Steve Wu braced himself as the Q-Tip touched his face. For a moment, nothing happened.
Then he winced. "I'm starting to feel some minor burning," he reported, closing his eyes hard. Tears began to trickle down his face. He struggled to open his eyelids and said, "It burns right away."
Other students in the class on "Mace Self-Defense" watched Wu closely, some looking pained, others taking notes.
The lesson: Even a tiny amount of tear gas can cause stinging, burning and tears--more than enough discomfort to foil a would-be attacker.
Amid fast-growing demand attributed in part to fallout from the recent riots, the Los Angeles Harbor College extension program in Wilmington has increased the number of classes it offers in the use of tear gas, or Mace.
The college began with one nine-student tear gas class in the spring of 1991, expanding to three classes this spring and two this summer. In all, 125 students have taken the class.
"The popularity really spread," said the course's instructor, Police Officer Mario A. Casas.
Asked to explain the interest, school officials and students cite reasons including unease caused by the riots, press reports of gang violence and public concern that street crime is worsening.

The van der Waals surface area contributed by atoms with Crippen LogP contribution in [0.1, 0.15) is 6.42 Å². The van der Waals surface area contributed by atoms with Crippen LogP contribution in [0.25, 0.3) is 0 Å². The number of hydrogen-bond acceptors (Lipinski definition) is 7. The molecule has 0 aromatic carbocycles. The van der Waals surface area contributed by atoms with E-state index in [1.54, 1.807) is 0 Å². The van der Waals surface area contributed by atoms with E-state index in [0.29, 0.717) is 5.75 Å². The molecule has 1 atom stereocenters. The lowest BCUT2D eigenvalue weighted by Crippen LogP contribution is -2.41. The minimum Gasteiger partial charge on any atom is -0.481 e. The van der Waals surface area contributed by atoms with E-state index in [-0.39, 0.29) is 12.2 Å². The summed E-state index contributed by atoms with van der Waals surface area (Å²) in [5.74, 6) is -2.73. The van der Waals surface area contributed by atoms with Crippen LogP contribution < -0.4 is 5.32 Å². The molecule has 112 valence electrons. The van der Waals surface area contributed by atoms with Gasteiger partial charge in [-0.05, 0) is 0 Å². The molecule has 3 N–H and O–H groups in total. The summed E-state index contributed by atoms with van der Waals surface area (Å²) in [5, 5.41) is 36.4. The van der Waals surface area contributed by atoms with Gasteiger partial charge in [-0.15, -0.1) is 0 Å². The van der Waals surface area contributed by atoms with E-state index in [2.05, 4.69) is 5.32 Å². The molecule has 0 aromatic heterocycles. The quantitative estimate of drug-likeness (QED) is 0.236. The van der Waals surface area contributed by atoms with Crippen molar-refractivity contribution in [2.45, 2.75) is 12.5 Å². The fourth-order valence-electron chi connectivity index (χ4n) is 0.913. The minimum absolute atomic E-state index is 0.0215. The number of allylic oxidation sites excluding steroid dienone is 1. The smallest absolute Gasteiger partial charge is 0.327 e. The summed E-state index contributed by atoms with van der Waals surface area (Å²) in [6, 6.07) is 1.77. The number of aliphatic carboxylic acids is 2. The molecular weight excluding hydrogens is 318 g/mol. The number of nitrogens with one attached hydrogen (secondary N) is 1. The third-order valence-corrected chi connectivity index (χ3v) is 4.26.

Under state law, California residents can carry tear gas spray for self-defense only if they complete a state-certified class, pass a test and receive a state certificate.
In the Harbor College program, students pay $46 for the single-evening, three-hour course plus another $6 for state certification. They hear a lecture, watch a video and take a multiple choice test.
The course is especially popular among women. Twelve women and four men showed up last Wednesday, representing a mix of age and ethnic groups.
Glenda Gingras, 58, said she wanted to learn to use tear gas because she walks to and from work daily.
Debbie Colman, 25, said she is worried about how to defend herself.
"More and more, you hear on the news (about) people getting attacked," she said. "You hear about it so much that I finally said, 'Hey, being a single woman, you've got to do what you can.' "
For some, the cause for concern is more immediate than media reports.
Someone broke into Wu's car recently, stealing loose change and a CB radio. In response, he installed a car alarm and signed up for the tear gas class, bringing along his sister and his fiancee.
"It brought it up close and personal," said Wu, 30.
Casas said several of his students have been victims of street robberies, purse snatching and pickpockets, but adds that post-riot jitters have also prompted residents to enroll.
"They realize now that the police can only do so much," he said.
Adell Shay, director of the extension program, said enrollment was swelling even before the riots. "My guess is that it's the gang warfare that has created a feeling of wanting Mace," she said.
After the class Wu, armed with his new certificate, planned to go shopping for his own tear gas canister.
"By the time we become victims," he said, "it may be too late."